Acne is a common skin condition that affects people of all ages and skin types. While it is commonly associated with adolescence, breakouts can continue into adulthood.
Over-the-counter acne products can help unclog pores with ingredients like benzoyl peroxide, resorcinol, and salicylic acid. However, moderate to severe inflammatory acne often requires prescription medication or an antimicrobial cream.
Type 1: Whiteheads
Acne is caused when hair follicles (also called sebaceous glands) under the skin become clogged with excess oil, bacteria and dead skin cells. This causes pimples or spots to develop, usually on the face, neck and chest, but it can occur anywhere on the body.
Whiteheads are small, closed bumps on the skin that look flesh colored or white on lighter skin. They are also known as closed comedones or pimples. They aren’t contagious and don’t cause swelling.
These are noninflammatory blemishes and can be treated at home with over the counter products that include sulfur or salicylic acid. These ingredients help to unblock pores and prevent them from becoming blackheads in the future. You can also do simple things like steam inhalation twice or thrice per week to clear them. If over-the-counter treatments don’t work, consult a dermatologist. Whiteheads are most common on the nose, chin and forehead, but they can appear anywhere on the body.
Type 2: Blackheads
Blackheads are small, dark spots with a black tip on the skin’s surface. They are usually found on the nose and forehead. Blackheads develop when the skin’s oil (sebum) and dead skin cells clog the pores. They can also be caused by cosmetics such as makeup, sunscreen and hair products that are oil-based or contain irritating fragrance, as well as from poor cell turnover. Avoid squeezing or scrubbing your skin, as this can lead to infection and permanent scarring. Instead, use a mild exfoliant that contains Azelaic acid or salicylic acid to help unclog the pores. Steam inhalation twice or thrice a week also helps. Avoid pore strips, which are usually abrasive and can make your acne worse.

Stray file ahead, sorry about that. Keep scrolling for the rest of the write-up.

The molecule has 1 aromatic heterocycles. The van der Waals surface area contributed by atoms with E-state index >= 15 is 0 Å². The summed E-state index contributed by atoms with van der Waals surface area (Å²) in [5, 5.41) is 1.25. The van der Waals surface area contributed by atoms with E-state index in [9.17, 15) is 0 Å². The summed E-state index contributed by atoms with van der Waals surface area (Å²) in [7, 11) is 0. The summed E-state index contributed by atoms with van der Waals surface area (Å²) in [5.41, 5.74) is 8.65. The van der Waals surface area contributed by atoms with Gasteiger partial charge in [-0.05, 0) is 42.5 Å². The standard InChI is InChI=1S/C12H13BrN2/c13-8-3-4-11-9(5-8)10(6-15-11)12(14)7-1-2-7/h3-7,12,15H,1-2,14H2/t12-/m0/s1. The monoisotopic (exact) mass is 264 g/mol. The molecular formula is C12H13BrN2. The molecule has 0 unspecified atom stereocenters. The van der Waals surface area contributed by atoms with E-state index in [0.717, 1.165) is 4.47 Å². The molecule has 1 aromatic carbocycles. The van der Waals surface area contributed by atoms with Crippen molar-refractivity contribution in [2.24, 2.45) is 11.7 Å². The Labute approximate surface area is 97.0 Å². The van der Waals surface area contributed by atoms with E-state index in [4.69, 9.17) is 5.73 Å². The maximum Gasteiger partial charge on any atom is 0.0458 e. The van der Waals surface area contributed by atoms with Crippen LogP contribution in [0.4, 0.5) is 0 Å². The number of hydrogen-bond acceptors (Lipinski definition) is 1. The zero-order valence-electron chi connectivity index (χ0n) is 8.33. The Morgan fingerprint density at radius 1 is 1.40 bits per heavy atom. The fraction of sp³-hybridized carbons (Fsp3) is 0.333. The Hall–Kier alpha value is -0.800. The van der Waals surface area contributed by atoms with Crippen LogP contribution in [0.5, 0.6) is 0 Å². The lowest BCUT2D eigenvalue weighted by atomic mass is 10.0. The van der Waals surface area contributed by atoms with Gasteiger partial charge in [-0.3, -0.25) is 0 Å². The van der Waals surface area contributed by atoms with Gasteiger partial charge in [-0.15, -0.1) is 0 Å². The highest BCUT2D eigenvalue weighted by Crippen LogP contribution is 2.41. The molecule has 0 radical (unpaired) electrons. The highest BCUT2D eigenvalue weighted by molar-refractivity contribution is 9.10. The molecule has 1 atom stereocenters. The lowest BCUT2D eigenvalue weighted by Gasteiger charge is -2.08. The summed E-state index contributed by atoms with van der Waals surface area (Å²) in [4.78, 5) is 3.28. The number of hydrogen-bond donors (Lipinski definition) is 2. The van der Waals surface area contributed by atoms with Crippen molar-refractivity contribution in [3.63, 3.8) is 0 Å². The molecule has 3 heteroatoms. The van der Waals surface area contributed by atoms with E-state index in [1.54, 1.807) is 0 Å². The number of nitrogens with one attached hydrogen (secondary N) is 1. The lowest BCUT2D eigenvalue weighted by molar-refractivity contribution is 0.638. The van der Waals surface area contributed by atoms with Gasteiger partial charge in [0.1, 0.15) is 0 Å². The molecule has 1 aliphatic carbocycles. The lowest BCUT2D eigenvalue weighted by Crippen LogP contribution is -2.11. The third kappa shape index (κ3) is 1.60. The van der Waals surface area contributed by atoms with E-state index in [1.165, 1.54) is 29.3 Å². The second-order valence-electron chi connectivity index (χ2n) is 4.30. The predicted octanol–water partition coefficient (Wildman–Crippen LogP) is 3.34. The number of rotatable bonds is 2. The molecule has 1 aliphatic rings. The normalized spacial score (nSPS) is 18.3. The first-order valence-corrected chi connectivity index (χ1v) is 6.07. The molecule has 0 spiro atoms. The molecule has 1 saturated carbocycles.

Inflammatory acne is caused by hormones that change the way your skin produces oil. These changes cause the grease-producing glands next to hair follicles to produce too much sebum, which increases the activity of P. acnes, a normally harmless skin bacteria that causes inflammation and pus. This type of acne is usually more painful than other types.
Type 3: Pustules
If your acne is inflammatory, you may develop papules and pustules. These are blemishes with red or pink skin and white or yellow centers that can feel tender to touch. They are a sign of inflamed skin and can result from oil buildup or from bacteria, an allergic reaction or psoriasis.
Unlike blackheads and whiteheads, papules do not have open pores. Instead, they are solid bumps that feel tender to the touch. They are usually smaller than a pimple and are filled with a combination of dead skin cells, bacteria and immune system cells.
A thorough patient history and examination of the distribution and evolution of pustular skin lesions can help to generate a differential diagnosis. In general, the cause of these skin lesions is determined by taking into account the timing of lesion onset and progression, prior exposure to infectious agents, medications, and possible environmental triggers. A dermatologist can treat pustules by using over-the-counter or prescription medications.
Type 4: Cysts
Acne is a disorder of the oil glands (sebaceous glands) in your skin. When these glands become overactive, they produce more oil than normal and clog pores. This leads to a buildup of sebum, bacteria, and dead skin cells. These blockages lead to the formation of pimples, which can vary in size and shape. Pimples generally form on the skin’s surface in areas with a lot of hair follicles, such as the face, neck, shoulders, and chest. They can be inflamed or non-inflamed and include closed comedones (whiteheads), open comedones, papules, pustules, nodules, and cysts.
Papules and pustules can be treated at home with OTC acne cleansers, such as benzoyl peroxide and salicylic acid. In some cases, dermatologists may prescribe hormone-regulating pills for women or antibiotics for adults. If you have severe inflammatory blemishes such as nodules or cysts, they may require surgery to drain and remove the fluid. This will help prevent the cyst from recurring and scarring.